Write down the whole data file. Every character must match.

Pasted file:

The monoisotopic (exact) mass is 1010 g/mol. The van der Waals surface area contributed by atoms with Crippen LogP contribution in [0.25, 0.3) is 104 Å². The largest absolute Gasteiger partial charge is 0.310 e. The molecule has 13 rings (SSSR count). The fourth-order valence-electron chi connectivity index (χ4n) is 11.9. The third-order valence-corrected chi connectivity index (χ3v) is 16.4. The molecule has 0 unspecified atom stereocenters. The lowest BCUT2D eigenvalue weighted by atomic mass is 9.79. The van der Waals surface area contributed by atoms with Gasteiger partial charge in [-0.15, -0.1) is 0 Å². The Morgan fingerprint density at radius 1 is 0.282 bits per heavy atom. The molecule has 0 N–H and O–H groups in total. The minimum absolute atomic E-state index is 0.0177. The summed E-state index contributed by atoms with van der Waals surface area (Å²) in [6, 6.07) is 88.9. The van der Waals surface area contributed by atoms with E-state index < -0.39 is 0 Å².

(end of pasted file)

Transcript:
The monoisotopic (exact) mass is 1010 g/mol. The van der Waals surface area contributed by atoms with Crippen LogP contribution in [0.25, 0.3) is 104 Å². The largest absolute Gasteiger partial charge is 0.310 e. The molecule has 13 rings (SSSR count). The fourth-order valence-electron chi connectivity index (χ4n) is 11.9. The third-order valence-corrected chi connectivity index (χ3v) is 16.4. The molecule has 0 unspecified atom stereocenters. The lowest BCUT2D eigenvalue weighted by atomic mass is 9.79. The van der Waals surface area contributed by atoms with Gasteiger partial charge in [-0.15, -0.1) is 0 Å². The Morgan fingerprint density at radius 1 is 0.282 bits per heavy atom. The molecule has 0 N–H and O–H groups in total. The minimum absolute atomic E-state index is 0.0177. The summed E-state index contributed by atoms with van der Waals surface area (Å²) in [6, 6.07) is 88.9. The van der Waals surface area contributed by atoms with E-state index < -0.39 is 0 Å².